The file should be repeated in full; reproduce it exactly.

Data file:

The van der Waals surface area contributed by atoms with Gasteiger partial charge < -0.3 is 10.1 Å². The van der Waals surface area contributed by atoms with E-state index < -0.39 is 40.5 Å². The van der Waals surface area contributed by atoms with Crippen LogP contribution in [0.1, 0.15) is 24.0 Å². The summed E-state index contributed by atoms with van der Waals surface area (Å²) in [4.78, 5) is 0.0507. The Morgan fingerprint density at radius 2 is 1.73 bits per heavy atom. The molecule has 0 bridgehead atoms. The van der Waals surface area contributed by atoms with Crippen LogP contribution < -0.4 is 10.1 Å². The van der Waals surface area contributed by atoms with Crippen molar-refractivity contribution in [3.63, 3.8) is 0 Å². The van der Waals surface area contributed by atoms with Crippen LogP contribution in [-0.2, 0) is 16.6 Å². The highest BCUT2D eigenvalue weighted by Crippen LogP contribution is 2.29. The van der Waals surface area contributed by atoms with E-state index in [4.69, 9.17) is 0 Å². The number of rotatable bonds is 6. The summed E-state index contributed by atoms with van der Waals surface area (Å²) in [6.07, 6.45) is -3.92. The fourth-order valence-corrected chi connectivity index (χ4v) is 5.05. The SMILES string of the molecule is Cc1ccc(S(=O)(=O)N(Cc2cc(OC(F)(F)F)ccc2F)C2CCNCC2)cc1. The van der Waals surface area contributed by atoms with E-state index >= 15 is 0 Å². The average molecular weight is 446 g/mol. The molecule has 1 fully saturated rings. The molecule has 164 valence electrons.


The van der Waals surface area contributed by atoms with Gasteiger partial charge < -0.3 is 10.1 Å². The van der Waals surface area contributed by atoms with E-state index < -0.39 is 40.5 Å². The van der Waals surface area contributed by atoms with Crippen LogP contribution in [0.1, 0.15) is 24.0 Å². The summed E-state index contributed by atoms with van der Waals surface area (Å²) in [4.78, 5) is 0.0507. The Morgan fingerprint density at radius 2 is 1.73 bits per heavy atom. The molecule has 0 bridgehead atoms. The van der Waals surface area contributed by atoms with Crippen LogP contribution < -0.4 is 10.1 Å². The van der Waals surface area contributed by atoms with Crippen molar-refractivity contribution in [3.63, 3.8) is 0 Å². The van der Waals surface area contributed by atoms with Crippen LogP contribution in [-0.2, 0) is 16.6 Å². The highest BCUT2D eigenvalue weighted by Crippen LogP contribution is 2.29. The van der Waals surface area contributed by atoms with E-state index in [4.69, 9.17) is 0 Å². The number of rotatable bonds is 6. The summed E-state index contributed by atoms with van der Waals surface area (Å²) in [6.07, 6.45) is -3.92. The fourth-order valence-corrected chi connectivity index (χ4v) is 5.05. The SMILES string of the molecule is Cc1ccc(S(=O)(=O)N(Cc2cc(OC(F)(F)F)ccc2F)C2CCNCC2)cc1. The van der Waals surface area contributed by atoms with E-state index >= 15 is 0 Å². The average molecular weight is 446 g/mol. The molecule has 1 fully saturated rings. The molecule has 164 valence electrons.